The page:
From the December 2015 issue

Holiday Safety Tips: 5 Things Every Parent Should Know

With holidays on the horizon, a leading physician at Beaumont Children's Hospital shares some of the most common reasons for ER visits among kids and how to prevent them.

The season of joy is also a time of more trips to the emergency room.

As the holidays approach, parents should know that the family celebrations ahead come with several health and safety hazards for children.

“We do see more ER visits around the holidays,” said Dr. Kelly Levasseur, director of pediatric emergency medicine for Beaumont Children’s Hospital.

In addition to the regular slew of viruses that circulate this time of year, the specialized pediatric emergency units at the Beaumont hospitals in Royal Oak and Troy usually see a spike in visits related to allergic reactions, choking, dog bites and more. Here are some of the top issues parents should have on their radar.

1. Watch for food allergies

Big holiday dinners can offer an opportunity for your child to try new foods, but beware of food allergies. If your child has allergies, ask the host in advance about what’s on the menu – including treats like nuts that might be out for snacking.

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“For the families that have children with known allergies, it’s really important to bring their EpiPen with them when they travel,” Levasseur said.

A food allergy could also be noticed for the first time after a holiday meal. Signs of an allergic reaction include lip swelling, trouble breathing, a funny feeling in the throat, rash or vomiting.

“If they think the child is having a severe allergic reaction, then they need to get them to the nearest emergency room,” she said.

Choking is another concern during holiday get-togethers, so make sure hosts don’t have hard candies within reach of little ones.

“A quick and easy way to tell if something can be a choking hazard for a younger child is to take the inside cardboard tube of a toilet paper roll. If the food can fit in that tube, then it’s a choking hazard,” Levasseur said.

2. Check out new toys

New toys can also present a choking hazard, especially when babies or toddlers get into older kids’ toys that contain small pieces or have removable parts. Read the labels on new toys to make sure they’re age-appropriate, Levasseur recommends.

You should also know that watch or button batteries – the small, flat batteries used in some toys – are extremely dangerous if swallowed. In fact, if this type of battery stays in a child’s esophagus for two hours it can begin to erode away the esophagus.

“This is a medical emergency if you think that a child has swallowed one of these button batteries,” Levasseur said.

3. Beware of dog bites

Many kids love greeting dogs they encounter at new places – and that “hello” sometimes involves trying to hug or roll around with the pet.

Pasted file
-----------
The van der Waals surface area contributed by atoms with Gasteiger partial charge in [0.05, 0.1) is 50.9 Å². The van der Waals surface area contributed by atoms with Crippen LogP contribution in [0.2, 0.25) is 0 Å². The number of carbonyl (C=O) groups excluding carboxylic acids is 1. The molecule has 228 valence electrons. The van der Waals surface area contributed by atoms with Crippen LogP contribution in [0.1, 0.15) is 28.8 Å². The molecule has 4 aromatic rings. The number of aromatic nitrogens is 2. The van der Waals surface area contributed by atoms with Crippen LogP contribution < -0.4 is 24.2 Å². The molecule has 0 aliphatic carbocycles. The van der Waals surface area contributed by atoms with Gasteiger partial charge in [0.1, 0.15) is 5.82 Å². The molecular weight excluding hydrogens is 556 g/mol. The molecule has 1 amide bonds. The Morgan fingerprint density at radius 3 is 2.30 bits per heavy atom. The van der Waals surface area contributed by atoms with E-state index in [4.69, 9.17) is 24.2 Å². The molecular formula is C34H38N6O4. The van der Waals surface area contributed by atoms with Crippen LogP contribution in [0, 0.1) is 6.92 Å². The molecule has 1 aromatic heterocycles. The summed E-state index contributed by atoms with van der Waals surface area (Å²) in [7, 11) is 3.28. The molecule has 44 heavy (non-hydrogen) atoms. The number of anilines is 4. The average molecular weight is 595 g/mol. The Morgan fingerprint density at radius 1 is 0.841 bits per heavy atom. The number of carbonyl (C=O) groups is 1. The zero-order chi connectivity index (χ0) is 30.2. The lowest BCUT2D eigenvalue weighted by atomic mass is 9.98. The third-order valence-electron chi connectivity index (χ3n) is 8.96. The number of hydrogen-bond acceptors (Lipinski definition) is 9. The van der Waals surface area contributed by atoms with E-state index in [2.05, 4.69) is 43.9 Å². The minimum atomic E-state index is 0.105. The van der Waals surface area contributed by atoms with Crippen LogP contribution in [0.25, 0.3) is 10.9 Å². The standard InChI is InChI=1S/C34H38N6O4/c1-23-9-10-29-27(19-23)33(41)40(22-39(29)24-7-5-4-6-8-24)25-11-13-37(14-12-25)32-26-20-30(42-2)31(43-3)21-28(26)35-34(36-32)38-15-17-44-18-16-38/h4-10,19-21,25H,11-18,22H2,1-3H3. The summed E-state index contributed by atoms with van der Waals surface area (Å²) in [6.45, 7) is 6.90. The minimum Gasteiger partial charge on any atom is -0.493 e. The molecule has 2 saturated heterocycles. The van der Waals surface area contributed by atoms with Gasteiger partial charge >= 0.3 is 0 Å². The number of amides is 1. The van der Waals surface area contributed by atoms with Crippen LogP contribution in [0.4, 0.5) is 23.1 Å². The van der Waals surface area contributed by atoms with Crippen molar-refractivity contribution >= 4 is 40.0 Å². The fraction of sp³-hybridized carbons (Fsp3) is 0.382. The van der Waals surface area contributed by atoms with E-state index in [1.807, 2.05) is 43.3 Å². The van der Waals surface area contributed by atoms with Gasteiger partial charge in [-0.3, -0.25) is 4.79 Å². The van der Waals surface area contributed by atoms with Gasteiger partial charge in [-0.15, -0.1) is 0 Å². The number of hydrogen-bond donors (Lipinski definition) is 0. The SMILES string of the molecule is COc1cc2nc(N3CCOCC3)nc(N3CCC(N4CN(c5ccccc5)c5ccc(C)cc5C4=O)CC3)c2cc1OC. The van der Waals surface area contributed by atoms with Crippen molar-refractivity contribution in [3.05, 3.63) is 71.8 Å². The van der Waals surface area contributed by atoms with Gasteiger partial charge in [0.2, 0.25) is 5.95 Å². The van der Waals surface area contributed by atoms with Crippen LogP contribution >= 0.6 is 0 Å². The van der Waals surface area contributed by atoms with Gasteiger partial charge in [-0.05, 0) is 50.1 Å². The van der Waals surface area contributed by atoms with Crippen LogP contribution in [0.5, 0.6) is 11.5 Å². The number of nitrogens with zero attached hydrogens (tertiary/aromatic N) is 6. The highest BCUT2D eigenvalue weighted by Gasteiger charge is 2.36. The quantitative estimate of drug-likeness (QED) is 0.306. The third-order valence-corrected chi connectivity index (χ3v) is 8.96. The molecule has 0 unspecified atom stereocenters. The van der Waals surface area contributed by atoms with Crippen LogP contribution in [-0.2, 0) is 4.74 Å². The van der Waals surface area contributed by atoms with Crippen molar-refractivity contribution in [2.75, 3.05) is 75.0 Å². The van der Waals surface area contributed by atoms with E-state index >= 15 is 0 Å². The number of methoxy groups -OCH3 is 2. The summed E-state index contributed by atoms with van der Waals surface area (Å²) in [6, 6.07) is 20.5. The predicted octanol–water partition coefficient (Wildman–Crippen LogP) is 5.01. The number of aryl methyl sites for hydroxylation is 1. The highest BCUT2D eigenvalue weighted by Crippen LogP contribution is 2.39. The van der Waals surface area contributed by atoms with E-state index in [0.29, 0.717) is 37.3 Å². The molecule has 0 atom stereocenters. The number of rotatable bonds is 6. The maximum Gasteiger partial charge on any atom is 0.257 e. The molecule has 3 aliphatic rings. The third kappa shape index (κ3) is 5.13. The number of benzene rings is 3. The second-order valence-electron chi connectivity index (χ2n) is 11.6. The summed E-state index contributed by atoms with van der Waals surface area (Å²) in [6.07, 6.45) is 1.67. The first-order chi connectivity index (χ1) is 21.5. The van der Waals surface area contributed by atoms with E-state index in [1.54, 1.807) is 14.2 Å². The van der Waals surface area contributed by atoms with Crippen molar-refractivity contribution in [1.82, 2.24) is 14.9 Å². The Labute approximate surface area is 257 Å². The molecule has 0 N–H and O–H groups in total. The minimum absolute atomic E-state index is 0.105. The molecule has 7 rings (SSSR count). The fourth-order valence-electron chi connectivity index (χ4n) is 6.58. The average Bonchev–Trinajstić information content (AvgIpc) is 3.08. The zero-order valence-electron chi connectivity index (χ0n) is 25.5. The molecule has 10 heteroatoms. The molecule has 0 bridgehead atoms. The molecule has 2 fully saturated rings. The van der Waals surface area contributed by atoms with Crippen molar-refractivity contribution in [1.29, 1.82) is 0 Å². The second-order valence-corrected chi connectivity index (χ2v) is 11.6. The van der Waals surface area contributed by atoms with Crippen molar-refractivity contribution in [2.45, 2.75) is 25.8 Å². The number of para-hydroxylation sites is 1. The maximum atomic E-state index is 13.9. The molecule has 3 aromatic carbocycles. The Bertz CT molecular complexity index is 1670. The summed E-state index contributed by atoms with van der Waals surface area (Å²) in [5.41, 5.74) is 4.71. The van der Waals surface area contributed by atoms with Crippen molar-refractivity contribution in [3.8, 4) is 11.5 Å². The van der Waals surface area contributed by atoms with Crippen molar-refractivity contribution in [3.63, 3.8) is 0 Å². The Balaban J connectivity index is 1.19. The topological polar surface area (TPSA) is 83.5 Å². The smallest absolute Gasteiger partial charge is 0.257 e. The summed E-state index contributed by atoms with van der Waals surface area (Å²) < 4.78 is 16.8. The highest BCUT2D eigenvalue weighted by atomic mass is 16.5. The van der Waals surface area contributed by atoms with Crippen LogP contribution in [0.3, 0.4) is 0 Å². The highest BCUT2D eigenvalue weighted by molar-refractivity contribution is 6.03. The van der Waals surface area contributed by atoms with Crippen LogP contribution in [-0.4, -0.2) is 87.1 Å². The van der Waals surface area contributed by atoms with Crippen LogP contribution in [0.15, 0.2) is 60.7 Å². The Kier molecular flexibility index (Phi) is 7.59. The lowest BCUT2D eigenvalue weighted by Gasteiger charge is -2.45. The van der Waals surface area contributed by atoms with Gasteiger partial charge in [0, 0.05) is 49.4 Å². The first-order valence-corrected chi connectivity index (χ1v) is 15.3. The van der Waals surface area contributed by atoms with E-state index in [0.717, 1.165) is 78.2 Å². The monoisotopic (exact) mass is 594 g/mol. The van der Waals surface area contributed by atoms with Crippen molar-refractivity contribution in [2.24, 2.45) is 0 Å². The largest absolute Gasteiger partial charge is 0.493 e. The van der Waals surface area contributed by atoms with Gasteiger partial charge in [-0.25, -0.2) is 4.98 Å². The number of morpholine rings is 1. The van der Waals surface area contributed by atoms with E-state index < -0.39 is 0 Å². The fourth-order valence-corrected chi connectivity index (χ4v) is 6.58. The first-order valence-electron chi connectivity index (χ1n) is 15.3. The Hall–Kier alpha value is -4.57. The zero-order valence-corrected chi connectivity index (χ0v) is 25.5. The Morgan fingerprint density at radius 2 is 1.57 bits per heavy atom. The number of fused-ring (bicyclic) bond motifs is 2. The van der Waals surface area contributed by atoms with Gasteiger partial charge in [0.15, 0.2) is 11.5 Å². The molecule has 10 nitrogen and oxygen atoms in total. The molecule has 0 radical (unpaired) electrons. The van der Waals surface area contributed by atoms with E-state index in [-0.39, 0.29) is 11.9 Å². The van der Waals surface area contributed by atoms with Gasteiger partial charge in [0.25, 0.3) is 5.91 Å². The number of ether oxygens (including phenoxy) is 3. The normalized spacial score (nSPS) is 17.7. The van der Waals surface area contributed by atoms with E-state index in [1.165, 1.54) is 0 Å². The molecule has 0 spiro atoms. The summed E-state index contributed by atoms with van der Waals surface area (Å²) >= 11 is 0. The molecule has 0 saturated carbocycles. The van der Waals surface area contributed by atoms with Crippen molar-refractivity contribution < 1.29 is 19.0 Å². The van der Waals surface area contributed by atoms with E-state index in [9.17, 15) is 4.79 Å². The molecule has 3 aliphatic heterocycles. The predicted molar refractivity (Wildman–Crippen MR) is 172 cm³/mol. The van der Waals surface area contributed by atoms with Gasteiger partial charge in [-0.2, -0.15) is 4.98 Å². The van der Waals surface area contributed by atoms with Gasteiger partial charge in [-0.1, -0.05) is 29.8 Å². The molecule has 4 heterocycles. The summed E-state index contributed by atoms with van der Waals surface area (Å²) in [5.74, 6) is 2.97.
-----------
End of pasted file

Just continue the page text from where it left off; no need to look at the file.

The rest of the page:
“Most of the dog bites that the kids get are on their face,” Levasseur said. “They get down at the level of the dog to try to play with them. They’re not trying to hurt them, they just want to play with the dog and the dog gets scared.”

When entering a home with a dog, ask the owners whether the animal has been around children.

“Teach the child that anytime you’re approaching a dog, you always have to ask the owner if you can pet them,” she said.

4. Maintain supervision

Decking the halls in a house with young children usually means lots of kid-safe ornaments, but grandma might not follow suit. Watch out for glass ornaments and ceramic figurines, which can lead to lacerations if they get into little hands.

“The more that the families can be prepared before the kids come to their house for the holiday season the better,” Levasseur advises.

Holiday plants including poinsettia and mistletoe pose another hazard if consumed, and there have also been cases of children finding leftover alcoholic beverages during or after a holiday party.

Incidents are more common during parties since there’s often less parental supervision.
“If kids can’t hurt themselves with what’s around, everyone’s going to be better off,” she said.

5. Keep healthy habits

With families so busy during the holidays, it’s easy to forget about the things that keep our kids in good health.

“Maintaining healthy sleep and eating habits throughout the holidays can be tough, but it makes a big difference,” Levasseur said. “In general, the kids who stay closest to their normal sleep patterns and keep eating healthy are less likely to catch the different types of colds and viruses we see at this time of year.”

If an injury or illness does occur, trust your instincts. Don’t hesitate to take your child to the emergency room if you feel it’s needed.

“Moms’ instincts are amazing. If you feel your child needs to get to the emergency room, there’s a good chance you’re right,” Levasseur said. “You know your child the best. You’re the best one to make that decision.”

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